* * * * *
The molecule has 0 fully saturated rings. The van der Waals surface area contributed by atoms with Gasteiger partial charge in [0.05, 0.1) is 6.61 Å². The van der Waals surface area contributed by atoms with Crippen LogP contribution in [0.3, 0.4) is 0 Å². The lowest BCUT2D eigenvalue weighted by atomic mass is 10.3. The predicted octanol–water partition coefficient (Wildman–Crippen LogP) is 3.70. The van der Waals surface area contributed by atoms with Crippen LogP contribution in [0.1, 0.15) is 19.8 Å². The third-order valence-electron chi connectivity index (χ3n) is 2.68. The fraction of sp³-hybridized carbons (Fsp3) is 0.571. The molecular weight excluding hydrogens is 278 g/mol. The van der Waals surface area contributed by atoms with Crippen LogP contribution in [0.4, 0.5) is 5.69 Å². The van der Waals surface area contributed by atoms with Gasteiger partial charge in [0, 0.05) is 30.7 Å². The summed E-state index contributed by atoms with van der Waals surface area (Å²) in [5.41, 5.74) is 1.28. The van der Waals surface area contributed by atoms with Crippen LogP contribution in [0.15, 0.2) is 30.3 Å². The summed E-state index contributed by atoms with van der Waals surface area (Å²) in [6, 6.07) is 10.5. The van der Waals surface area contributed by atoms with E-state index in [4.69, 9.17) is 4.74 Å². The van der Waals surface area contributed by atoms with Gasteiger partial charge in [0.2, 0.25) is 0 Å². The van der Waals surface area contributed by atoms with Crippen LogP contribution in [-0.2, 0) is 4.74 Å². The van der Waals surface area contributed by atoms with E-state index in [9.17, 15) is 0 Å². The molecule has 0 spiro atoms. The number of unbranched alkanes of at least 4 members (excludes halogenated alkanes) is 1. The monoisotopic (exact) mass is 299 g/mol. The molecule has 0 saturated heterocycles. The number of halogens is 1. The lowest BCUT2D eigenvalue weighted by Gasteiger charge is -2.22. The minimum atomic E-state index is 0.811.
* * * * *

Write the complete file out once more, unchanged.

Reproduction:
The molecule has 0 fully saturated rings. The van der Waals surface area contributed by atoms with Gasteiger partial charge in [0.05, 0.1) is 6.61 Å². The van der Waals surface area contributed by atoms with Crippen LogP contribution in [0.3, 0.4) is 0 Å². The lowest BCUT2D eigenvalue weighted by atomic mass is 10.3. The predicted octanol–water partition coefficient (Wildman–Crippen LogP) is 3.70. The van der Waals surface area contributed by atoms with Crippen LogP contribution in [0.1, 0.15) is 19.8 Å². The third-order valence-electron chi connectivity index (χ3n) is 2.68. The fraction of sp³-hybridized carbons (Fsp3) is 0.571. The molecular weight excluding hydrogens is 278 g/mol. The van der Waals surface area contributed by atoms with Crippen LogP contribution in [0.4, 0.5) is 5.69 Å². The van der Waals surface area contributed by atoms with Gasteiger partial charge in [0, 0.05) is 30.7 Å². The summed E-state index contributed by atoms with van der Waals surface area (Å²) in [5.41, 5.74) is 1.28. The van der Waals surface area contributed by atoms with Crippen LogP contribution in [0.15, 0.2) is 30.3 Å². The summed E-state index contributed by atoms with van der Waals surface area (Å²) in [6, 6.07) is 10.5. The van der Waals surface area contributed by atoms with E-state index in [4.69, 9.17) is 4.74 Å². The van der Waals surface area contributed by atoms with Gasteiger partial charge in [0.2, 0.25) is 0 Å². The van der Waals surface area contributed by atoms with Crippen LogP contribution in [-0.2, 0) is 4.74 Å². The van der Waals surface area contributed by atoms with E-state index in [9.17, 15) is 0 Å². The molecule has 0 spiro atoms. The number of unbranched alkanes of at least 4 members (excludes halogenated alkanes) is 1. The monoisotopic (exact) mass is 299 g/mol. The molecule has 0 saturated heterocycles. The number of halogens is 1. The lowest BCUT2D eigenvalue weighted by Gasteiger charge is -2.22. The minimum atomic E-state index is 0.811.